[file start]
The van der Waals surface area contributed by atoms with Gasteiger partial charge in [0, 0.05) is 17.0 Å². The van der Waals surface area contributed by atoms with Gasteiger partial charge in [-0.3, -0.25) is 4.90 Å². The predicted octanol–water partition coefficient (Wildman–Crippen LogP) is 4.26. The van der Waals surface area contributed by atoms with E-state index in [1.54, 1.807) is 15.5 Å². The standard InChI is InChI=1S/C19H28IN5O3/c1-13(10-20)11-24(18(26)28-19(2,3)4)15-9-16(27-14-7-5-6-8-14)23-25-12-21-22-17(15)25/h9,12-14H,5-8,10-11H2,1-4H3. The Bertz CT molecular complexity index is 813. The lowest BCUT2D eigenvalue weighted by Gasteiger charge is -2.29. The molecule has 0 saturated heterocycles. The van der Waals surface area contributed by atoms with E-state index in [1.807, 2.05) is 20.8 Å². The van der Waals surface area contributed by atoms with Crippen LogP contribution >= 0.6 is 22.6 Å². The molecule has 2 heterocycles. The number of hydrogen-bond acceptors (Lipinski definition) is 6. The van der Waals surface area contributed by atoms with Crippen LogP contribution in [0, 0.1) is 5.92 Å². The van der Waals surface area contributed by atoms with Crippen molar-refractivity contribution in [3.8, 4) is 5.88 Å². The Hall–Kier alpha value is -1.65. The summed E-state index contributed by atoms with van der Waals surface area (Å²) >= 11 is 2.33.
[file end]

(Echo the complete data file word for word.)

The van der Waals surface area contributed by atoms with Gasteiger partial charge in [0, 0.05) is 17.0 Å². The van der Waals surface area contributed by atoms with Gasteiger partial charge in [-0.3, -0.25) is 4.90 Å². The predicted octanol–water partition coefficient (Wildman–Crippen LogP) is 4.26. The van der Waals surface area contributed by atoms with E-state index in [1.54, 1.807) is 15.5 Å². The standard InChI is InChI=1S/C19H28IN5O3/c1-13(10-20)11-24(18(26)28-19(2,3)4)15-9-16(27-14-7-5-6-8-14)23-25-12-21-22-17(15)25/h9,12-14H,5-8,10-11H2,1-4H3. The Bertz CT molecular complexity index is 813. The lowest BCUT2D eigenvalue weighted by Gasteiger charge is -2.29. The molecule has 0 saturated heterocycles. The van der Waals surface area contributed by atoms with E-state index in [1.807, 2.05) is 20.8 Å². The van der Waals surface area contributed by atoms with Crippen LogP contribution >= 0.6 is 22.6 Å². The molecule has 2 heterocycles. The number of hydrogen-bond acceptors (Lipinski definition) is 6. The van der Waals surface area contributed by atoms with Crippen LogP contribution in [0, 0.1) is 5.92 Å². The van der Waals surface area contributed by atoms with Crippen molar-refractivity contribution in [3.8, 4) is 5.88 Å². The Hall–Kier alpha value is -1.65. The summed E-state index contributed by atoms with van der Waals surface area (Å²) >= 11 is 2.33.